I enjoy looking at vacation photos, especially now that COVID is no longer a problem. I’m presently taking a much-needed vacation where I’m spending time admiring the stunning Waimanalo sunsets on the island of Oahu. While I don't post many pictures on social media when I travel to Hawaii, or on cruise vacations I do enjoy learning about the history of an area and sharing it.

As I sit here with my curious green friend, gazing at Rabbit Island in the distance, my thoughts turn to the US Wine Business and its future. Some might find this a strange topic to ponder while relaxing in Hawaii and I would unfortunately have to agree. But this is what I enjoy.

Many people believe that the wine industry is cyclical, and while true particularly in grape growing, there are also distinct periods in the industry that are characterized by unique events that don’t repeat themselves and shape the industry. Those eras typically last from seven to 10-years.


Thursday, May 25, 2023

Layoffs in Wine Country

Following the takeover of Silicon Valley Bank by the FDIC on March 10th, I found myself needing to take a break from watching the news for several weeks. Our company had become the main subject of every news outlet, and unfortunately, it was for all the wrong reasons. The constant coverage of the "ugly news" was difficult and painful to endure. The experience only added to the already stressful situation for both employees and clients.

Now that things are back to normal in the wine division, we're happy to get a break from all the ugly news updates. It is starting to feel like we're settling into a new routine, but nothing lasts forever.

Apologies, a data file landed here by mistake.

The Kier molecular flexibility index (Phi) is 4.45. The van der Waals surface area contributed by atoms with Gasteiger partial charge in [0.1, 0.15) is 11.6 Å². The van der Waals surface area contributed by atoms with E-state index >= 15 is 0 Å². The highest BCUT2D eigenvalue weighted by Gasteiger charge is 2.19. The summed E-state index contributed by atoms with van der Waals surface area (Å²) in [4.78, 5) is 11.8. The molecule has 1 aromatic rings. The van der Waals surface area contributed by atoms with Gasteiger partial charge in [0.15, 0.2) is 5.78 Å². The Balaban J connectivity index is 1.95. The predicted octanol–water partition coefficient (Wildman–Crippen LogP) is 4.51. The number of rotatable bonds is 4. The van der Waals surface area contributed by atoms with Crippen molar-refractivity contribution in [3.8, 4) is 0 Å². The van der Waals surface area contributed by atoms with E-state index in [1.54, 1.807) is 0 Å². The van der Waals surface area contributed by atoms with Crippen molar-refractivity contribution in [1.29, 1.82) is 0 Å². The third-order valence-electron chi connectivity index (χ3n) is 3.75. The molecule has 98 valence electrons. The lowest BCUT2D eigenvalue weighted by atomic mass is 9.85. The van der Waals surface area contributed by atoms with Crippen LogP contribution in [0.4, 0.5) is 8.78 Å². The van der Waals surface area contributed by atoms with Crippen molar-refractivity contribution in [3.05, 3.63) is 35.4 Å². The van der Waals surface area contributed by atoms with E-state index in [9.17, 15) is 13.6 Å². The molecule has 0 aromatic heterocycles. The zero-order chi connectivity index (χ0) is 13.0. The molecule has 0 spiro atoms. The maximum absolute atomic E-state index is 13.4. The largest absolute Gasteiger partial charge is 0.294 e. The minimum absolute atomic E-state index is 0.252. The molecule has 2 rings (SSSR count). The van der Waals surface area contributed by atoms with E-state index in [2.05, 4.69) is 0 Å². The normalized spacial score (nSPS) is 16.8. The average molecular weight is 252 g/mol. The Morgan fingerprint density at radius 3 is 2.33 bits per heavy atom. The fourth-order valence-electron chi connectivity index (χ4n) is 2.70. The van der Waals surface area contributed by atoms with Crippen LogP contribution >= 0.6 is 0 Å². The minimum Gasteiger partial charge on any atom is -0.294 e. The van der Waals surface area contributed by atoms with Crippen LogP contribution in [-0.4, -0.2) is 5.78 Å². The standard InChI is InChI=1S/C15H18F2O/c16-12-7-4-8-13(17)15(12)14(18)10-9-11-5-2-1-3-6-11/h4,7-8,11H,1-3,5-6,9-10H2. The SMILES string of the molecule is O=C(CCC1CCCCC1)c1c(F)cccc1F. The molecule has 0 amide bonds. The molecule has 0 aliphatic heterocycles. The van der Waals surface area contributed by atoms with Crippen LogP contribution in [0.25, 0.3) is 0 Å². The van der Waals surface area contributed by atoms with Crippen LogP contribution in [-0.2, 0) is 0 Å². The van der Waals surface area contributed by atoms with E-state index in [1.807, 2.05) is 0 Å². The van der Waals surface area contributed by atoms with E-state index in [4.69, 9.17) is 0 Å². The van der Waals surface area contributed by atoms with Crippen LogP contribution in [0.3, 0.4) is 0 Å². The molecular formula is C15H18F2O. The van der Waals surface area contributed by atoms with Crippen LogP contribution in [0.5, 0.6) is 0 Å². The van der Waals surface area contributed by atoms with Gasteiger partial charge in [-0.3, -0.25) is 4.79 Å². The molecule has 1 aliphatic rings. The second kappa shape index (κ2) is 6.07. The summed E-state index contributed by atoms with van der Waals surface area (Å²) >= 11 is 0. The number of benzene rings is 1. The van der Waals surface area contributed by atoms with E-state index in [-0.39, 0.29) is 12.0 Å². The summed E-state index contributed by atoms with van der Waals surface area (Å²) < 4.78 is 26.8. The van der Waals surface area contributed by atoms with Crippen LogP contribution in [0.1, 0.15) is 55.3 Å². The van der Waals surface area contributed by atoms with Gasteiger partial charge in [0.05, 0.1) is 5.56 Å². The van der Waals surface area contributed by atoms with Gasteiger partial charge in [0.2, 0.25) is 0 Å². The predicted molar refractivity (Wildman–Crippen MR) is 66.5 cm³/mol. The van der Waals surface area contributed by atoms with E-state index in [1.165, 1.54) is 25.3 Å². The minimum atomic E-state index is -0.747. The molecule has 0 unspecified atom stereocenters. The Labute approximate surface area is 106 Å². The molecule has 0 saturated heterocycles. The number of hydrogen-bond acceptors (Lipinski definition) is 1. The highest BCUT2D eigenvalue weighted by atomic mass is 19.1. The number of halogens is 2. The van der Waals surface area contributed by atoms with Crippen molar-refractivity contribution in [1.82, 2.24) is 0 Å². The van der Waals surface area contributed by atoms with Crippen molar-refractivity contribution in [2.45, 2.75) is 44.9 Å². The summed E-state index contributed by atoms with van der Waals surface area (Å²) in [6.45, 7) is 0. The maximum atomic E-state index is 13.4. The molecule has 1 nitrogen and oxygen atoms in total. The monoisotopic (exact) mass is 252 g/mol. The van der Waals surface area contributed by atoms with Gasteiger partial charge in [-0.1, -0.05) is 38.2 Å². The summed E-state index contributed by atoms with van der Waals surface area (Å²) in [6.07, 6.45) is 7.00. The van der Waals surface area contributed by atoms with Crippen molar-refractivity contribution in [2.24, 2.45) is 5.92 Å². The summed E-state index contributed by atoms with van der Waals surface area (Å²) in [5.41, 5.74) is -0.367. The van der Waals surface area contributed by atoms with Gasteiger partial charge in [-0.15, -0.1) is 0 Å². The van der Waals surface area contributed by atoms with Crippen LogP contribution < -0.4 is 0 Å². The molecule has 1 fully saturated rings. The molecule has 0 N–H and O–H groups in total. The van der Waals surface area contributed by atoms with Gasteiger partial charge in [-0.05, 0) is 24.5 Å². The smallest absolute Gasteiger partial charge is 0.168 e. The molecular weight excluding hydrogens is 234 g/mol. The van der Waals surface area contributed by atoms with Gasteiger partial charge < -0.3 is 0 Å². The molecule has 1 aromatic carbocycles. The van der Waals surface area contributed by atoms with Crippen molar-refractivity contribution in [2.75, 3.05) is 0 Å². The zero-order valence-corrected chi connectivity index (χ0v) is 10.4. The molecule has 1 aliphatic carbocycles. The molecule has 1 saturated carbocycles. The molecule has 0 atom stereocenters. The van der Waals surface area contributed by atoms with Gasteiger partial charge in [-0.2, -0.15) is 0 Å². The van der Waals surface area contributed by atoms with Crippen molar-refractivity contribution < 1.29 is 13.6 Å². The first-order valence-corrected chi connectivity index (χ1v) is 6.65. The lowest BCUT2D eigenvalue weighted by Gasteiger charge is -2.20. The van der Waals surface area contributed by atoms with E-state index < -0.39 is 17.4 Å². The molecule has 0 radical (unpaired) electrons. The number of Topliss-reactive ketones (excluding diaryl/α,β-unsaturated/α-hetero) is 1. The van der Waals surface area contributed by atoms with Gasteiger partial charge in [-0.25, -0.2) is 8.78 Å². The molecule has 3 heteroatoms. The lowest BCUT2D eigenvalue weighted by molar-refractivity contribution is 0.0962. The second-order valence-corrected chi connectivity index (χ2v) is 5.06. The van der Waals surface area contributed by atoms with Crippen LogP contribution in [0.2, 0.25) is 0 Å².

Sunday, May 14, 2023

Will there be a Silicon Valley Bank DTC Report this year? It's looking doubtful.

Without greater participation this last week, there will be no SVB Direct to Consumer Report produced this year.

It's always difficult to get survey participants. This year the effort had a higher degree of difficulty because the bank failed. I'm sure you heard that news. 

Three weeks later though, we were purchased by First Citizens Bank, and we are today operating as Silicon Valley Bank, a division of First Citizens Bank. 

During that dark period when we were being run by the FDIC, we literally had hundreds of people encouraging us to find a way to continue producing the gratis information we've done for more than 20 years. Because of that encouragement, with the ownership question behind, we decided to produce the Direct to Consumer survey and report, a month later than usual. It was the industry encouragement that was the deciding factor. 

Sunday, May 7, 2023

The SVB 2023 Direct to Consumer Wine Survey is Open!

For those following closely, you will notice that I've changed the headline slide back from Rob McMillan on Wine, to the prior blog title of, SVB on Wine.

For most, hopefully it's obvious why I've done that. But for those who haven't followed the rollercoaster, SVB was taken over by the FDIC on March 10th. That was the end of the old SVB. 

But after a couple failed auctions, most of the legacy bank's assets were sold to First Citizens Bank, who decided to run the acquired bank as a division, and retain the name of Silicon Valley Bank. So we died and have been reborn!